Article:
You should also consult the Fire-Resistive Plants guide published by several universities including Oregon State University.  This guide not only lists fire-restive plants but also has a good description of plants that are highly flammable.

Consider removing any tree that you don’t love anyway and that is not fire-resistant. Note that many conifers are much more flammable than deciduous trees, the ubiquitous Doug Fir is unfortunately a highly flammable tree.

We often see that our priced Oregon White Oak is shaded out by tall Doug Firs. In the process of making your landscape more fire-smart think about giving more space to our oaks at the same time.

When rethinking your landscape consider where you want shade and sun on what time of the day in which season.  Perhaps a careful removal of just a few trees will provide you with a sunny spring nook while at the same time creating more space between existing tree crowns.

Irrigation.  There is a famous photo that keeps circulating around the internet whenever we are back in fire season. It shows a house with a nice green landscape as an island in an otherwise completely burned down area. The story is that this house was saved because the home-owner turned on the irrigation system when the wildfire approached.  This may be an oversimplified story but a well irrigated landscape does contain more moist and can reduce the spread of wildfire. In this age of climate change a well-designed low-water use irrigation system will keep your plants healthy during our increasingly hotter and drier summers.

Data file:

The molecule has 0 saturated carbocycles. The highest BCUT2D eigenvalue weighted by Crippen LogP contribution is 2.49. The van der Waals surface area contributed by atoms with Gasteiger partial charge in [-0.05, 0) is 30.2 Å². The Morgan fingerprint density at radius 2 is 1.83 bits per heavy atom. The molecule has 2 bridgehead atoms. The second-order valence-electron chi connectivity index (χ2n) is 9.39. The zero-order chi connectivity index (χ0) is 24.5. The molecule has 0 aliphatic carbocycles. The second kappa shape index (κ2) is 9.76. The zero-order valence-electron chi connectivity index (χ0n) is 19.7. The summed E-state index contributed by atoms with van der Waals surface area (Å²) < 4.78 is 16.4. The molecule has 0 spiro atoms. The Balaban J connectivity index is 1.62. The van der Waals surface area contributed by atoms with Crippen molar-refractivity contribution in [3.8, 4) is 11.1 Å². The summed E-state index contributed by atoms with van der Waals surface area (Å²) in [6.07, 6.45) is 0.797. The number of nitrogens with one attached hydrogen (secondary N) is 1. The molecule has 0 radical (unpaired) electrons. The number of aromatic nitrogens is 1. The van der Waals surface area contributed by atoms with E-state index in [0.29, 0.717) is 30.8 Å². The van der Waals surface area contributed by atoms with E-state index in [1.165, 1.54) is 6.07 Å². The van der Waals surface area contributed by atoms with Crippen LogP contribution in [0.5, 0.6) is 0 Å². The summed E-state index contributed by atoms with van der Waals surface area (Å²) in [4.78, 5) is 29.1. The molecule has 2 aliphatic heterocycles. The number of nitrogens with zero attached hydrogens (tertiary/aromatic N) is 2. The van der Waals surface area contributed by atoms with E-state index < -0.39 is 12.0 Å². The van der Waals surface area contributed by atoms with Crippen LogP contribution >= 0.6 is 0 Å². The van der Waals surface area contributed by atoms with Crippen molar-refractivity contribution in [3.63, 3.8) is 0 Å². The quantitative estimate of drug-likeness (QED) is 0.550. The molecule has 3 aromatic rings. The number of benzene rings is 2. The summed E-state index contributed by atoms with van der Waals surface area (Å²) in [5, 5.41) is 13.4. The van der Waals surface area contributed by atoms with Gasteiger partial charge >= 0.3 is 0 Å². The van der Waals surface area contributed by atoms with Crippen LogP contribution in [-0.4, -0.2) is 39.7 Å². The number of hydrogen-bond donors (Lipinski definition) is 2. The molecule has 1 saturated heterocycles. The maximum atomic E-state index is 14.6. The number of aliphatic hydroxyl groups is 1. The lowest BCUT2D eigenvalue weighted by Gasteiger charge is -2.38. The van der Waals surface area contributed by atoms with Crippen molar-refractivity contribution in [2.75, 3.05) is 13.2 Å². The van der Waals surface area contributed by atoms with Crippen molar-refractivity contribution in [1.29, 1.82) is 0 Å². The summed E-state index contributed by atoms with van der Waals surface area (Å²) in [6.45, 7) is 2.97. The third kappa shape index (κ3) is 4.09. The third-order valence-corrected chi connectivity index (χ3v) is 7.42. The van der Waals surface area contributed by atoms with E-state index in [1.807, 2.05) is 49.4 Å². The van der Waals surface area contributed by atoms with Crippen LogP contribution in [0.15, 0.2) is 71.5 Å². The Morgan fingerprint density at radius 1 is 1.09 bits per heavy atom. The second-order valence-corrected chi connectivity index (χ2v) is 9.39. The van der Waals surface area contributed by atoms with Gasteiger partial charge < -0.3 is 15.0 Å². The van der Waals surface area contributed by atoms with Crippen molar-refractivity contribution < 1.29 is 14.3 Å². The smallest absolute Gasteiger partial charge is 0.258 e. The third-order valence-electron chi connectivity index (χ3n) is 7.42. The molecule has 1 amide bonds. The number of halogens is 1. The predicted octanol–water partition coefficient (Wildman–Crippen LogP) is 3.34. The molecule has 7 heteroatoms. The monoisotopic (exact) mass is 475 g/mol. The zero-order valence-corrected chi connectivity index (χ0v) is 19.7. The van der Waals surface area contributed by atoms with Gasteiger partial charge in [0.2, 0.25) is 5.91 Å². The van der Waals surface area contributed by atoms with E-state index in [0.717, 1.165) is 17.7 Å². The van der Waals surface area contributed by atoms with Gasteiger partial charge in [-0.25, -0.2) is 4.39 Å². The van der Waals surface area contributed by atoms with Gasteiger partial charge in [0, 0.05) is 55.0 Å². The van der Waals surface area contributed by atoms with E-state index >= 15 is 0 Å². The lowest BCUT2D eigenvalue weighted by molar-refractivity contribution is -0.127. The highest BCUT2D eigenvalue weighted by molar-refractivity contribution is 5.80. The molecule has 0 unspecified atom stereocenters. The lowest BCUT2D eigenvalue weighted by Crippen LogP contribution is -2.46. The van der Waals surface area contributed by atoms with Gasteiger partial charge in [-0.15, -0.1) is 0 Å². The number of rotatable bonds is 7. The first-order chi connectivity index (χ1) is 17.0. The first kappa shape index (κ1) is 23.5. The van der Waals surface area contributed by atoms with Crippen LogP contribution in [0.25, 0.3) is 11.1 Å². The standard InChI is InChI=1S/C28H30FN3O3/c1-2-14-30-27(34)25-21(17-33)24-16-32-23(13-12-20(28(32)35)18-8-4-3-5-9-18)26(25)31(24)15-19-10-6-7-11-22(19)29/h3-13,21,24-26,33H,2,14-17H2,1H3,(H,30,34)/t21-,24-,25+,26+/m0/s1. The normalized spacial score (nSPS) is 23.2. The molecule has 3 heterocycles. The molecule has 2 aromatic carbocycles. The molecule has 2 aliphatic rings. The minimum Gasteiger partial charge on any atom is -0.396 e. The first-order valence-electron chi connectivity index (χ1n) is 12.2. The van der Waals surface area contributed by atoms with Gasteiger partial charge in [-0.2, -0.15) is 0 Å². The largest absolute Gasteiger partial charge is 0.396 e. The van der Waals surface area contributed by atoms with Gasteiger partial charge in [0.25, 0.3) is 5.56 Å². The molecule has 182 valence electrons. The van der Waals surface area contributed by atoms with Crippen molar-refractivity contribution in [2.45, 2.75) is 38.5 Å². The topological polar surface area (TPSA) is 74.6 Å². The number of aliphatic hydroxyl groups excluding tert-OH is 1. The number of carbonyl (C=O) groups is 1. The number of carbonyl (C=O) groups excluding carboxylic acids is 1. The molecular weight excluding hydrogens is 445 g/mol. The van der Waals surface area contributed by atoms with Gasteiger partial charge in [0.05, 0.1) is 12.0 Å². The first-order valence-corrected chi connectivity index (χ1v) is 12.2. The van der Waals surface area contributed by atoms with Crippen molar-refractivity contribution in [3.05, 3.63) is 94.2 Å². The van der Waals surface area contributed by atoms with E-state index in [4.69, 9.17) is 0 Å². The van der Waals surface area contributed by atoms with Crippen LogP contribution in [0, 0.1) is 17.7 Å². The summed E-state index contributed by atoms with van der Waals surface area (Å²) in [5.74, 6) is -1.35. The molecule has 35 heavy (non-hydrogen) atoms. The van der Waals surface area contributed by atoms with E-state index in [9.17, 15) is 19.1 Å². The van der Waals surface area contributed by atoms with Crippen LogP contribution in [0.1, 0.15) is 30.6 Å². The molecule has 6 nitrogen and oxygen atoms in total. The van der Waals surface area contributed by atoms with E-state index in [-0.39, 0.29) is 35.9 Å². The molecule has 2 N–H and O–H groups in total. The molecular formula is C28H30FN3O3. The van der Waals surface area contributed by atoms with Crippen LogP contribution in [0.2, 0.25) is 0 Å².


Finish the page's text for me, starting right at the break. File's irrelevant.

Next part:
Having irrigated spaces near to the house while keeping areas further from the house non-irrigated can also provide a beautiful gradual transition from forest or other natural lands to the home. At LandCurrent we often design irrigation systems that slowly go from well-irrigated areas near to house to less and less intensely irrigated zones.  The beauty of this is that the less intensely irrigated zones can be set to more frequent watering cycles when there is greater fire danger.  

The mower as designer. Keeping vegetation low near to the house is another important fire-wise landscape consideration. The mower is actually a design tool, a mowed meadow has a different feel from a tall meadow and a mowed-out space within a meadow creates a classic parklike feeling.


Creating a fire defensible landscape around your home can be a daunting task. You also might resist the idea of taking your beautiful mature trees and shrubs. A landscape plan can inform you how to gradually create your fire-smart landscape as well as simultaneously improve the esthetics and usability of your home landscape